Surviving Clinical Psychology offers a unique collection of papers addressing issues of interest to pre-qualified psychologists and researchers, and those mentoring early-career practitioners. This book invites the reader to reflect on their development - navigating the personal, professional and political selves on the journey to training in clinical psychology. Through critical discussion, practice examples, shared accounts, and exercises, individuals will be invited to reflect on a range of topical issues in clinical psychology. Readers will be able to explore a range of ways to enrich their practice through a focus on identities and difference, relationships and power within organisations, therapeutic conventions and community approaches, supervisory contexts, and an exploration of personal experiences, including self-formulation, personal therapy and reflections on using services. Voices often marginalized within the profession, write side-by-side with those more established in the field – offering a unique perspective on the issues faced in navigating clinical training and the profession more broadly. Surviving Clinical Psychology invites those early-on in their careers in psychological services to link ‘the political’ to personal and professional development in a way that is creative, critical and values-based. This fresh look at the experiences of those embarking upon clinical training will also be of interest to academics and researchers involved in clinical training, clinical supervisors, and mentors and advocates for pre-qualified clinicians.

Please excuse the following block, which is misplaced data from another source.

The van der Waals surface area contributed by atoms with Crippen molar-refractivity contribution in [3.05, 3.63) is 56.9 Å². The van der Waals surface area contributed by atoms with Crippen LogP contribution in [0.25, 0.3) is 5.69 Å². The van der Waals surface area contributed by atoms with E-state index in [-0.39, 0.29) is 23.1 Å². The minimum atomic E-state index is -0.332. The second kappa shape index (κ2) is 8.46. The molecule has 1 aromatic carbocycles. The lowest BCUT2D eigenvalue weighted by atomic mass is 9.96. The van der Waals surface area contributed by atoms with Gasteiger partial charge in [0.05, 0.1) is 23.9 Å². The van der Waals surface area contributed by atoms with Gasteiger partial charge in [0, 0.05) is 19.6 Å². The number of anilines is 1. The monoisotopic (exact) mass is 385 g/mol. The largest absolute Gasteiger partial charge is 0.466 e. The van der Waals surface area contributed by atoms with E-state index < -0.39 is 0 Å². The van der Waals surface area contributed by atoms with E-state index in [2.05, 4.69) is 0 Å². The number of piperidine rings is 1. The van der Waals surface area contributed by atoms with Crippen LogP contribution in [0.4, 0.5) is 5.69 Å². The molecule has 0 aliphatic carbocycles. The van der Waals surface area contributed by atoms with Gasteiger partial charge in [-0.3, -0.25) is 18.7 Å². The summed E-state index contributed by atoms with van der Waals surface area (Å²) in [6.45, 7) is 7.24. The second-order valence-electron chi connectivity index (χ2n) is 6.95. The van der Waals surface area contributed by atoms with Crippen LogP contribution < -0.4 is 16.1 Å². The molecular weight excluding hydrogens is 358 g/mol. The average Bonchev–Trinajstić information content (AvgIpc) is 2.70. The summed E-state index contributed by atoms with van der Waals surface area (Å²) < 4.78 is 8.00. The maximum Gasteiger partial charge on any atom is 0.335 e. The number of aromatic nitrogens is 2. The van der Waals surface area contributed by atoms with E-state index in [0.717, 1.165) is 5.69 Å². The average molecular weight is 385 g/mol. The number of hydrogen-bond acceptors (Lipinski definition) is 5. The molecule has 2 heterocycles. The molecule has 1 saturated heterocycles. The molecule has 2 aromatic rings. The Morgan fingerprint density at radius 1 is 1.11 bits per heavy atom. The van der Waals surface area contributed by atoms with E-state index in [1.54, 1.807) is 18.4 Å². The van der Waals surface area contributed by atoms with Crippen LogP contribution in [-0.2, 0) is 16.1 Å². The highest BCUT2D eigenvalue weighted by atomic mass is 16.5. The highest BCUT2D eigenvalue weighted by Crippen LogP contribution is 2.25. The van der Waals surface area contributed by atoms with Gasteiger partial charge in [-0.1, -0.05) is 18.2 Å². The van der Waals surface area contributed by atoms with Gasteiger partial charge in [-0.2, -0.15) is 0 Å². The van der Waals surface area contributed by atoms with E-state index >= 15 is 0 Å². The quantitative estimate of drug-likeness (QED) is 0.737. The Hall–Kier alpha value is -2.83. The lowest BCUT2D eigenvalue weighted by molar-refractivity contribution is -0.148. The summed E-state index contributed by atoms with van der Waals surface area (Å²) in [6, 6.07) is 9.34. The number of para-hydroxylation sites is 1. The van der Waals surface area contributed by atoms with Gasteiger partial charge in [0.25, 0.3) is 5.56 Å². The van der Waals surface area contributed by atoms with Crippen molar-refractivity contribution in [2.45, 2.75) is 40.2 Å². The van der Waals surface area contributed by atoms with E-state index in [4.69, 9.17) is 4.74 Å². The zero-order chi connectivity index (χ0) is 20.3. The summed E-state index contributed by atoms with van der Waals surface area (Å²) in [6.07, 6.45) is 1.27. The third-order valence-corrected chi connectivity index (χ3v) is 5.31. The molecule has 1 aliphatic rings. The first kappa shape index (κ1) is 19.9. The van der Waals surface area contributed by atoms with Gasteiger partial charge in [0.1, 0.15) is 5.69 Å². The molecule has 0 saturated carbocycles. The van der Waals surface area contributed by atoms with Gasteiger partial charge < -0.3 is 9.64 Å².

Project
Surviving Clinical Psychology offers a unique collection of papers addressing issues of interest to pre-qualified psychologists and researchers, and those mentoring early-career practitioners.